determine what type of mastectomy surgery is appropriate for your
Chemotherapy and Radiation
Breast cancer reconstruction depends on input from
your entire team of doctors. The plastic surgeon relies on your
oncologist to treat your cancer and will work around your course of
Chemotherapy refers to medications that
work to kill cancerous cells. Chemotherapy treatment involves
intervals of intravenous infusions set up and managed by your
oncologist. Often times, chemotherapy and reconstruction may be
undergone at the same time. Your plastic surgeon can help
coordinate your specific reconstructive process around your
Radiation therapy is another
treatment modality that may be ordered by a radiation oncologist.
Radiation works to kill cancer cells and shrink tumors. Sometimes
it is not known if patients will need radiation until after their
mastectomy has been completed. Radiation will affect
your reconstruction process. Depending on the type of
reconstruction you undergo, your plastic surgeon may have to delay your
reconstructive surgery to allow your tissue time to recover from the
radiation or employ other techniques to allow for your reconstruction
to be successful. Radiation can alter the skin, tissue and muscle
of the affected area, making it more challenging to work with compared
to a non-radiated mastectomy site.
When patients come in for a new patient
consult, Dr. Burgess will review the various procedures she performs as
well as discuss the other options available to patients. She will
help guide you towards the reconstructive surgery that most compliments
your aesthetic goals, as well as maintain close communication with your
other physicians. Below is a summary of various types of
Depending on the tumor location and size, a
lumpectomy may be an option for you. A lumpectomy involves having
a breast surgeon remove the tumor during a short day surgery.
Often times, patients undergoing this type of surgery require radiation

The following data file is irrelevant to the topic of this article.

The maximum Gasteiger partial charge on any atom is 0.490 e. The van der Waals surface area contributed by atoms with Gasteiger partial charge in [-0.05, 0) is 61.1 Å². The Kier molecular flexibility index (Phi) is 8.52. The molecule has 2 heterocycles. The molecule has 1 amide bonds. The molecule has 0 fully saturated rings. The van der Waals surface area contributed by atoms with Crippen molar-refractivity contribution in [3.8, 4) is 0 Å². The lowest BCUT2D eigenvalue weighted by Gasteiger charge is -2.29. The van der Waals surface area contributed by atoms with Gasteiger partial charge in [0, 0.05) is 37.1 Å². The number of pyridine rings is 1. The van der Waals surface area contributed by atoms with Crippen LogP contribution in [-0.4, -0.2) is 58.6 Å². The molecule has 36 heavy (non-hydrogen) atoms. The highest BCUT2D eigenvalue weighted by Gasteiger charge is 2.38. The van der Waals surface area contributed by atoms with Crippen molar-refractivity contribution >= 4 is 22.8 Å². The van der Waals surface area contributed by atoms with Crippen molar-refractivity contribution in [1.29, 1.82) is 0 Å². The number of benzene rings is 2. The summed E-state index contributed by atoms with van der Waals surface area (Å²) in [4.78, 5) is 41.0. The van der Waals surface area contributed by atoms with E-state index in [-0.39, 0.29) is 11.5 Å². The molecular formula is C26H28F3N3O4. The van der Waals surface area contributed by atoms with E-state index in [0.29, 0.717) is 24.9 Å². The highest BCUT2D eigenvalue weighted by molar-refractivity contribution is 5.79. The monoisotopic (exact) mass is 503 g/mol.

to the affected breast. In this scenario, patients typically do
not need a plastic surgeon because the breast has been preserved and
breast reconstruction is not necessary.
A mastectomy is a surgical procedure that removes
breast tissue, including the breast cancer tumor(s) and questionable
lymph nodes by a breast surgeon. Mastectomy preserves the
pectoralis (or chest) muscle and leaves behind a thin layer of tissue
At the time of mastectomy, or at a later date, a tissue
expander can be placed underneath the pectoralis muscle and
patients usually spend one night in the hospital after a 1-3 hour
surgery. Drains are also placed to remove excess surgical fluid
and blood. The drains are removed in the office at subsequent
visits, once the drainage volume has decreased to an acceptable
level. Patients normally have drains for one to two weeks.
(photo of Tissue Expander coming soon)
The tissue expander is a
temporary implant that contains a port within its shell. This
port allows for adding more saline or salt water, once the mastectomy
incision has healed, to expand or fill the tissue expander. This
process is known as expansion. Your expansions
normally start several weeks after surgery and usually occur every two
weeks until you have reached your goal. During a quick, in-office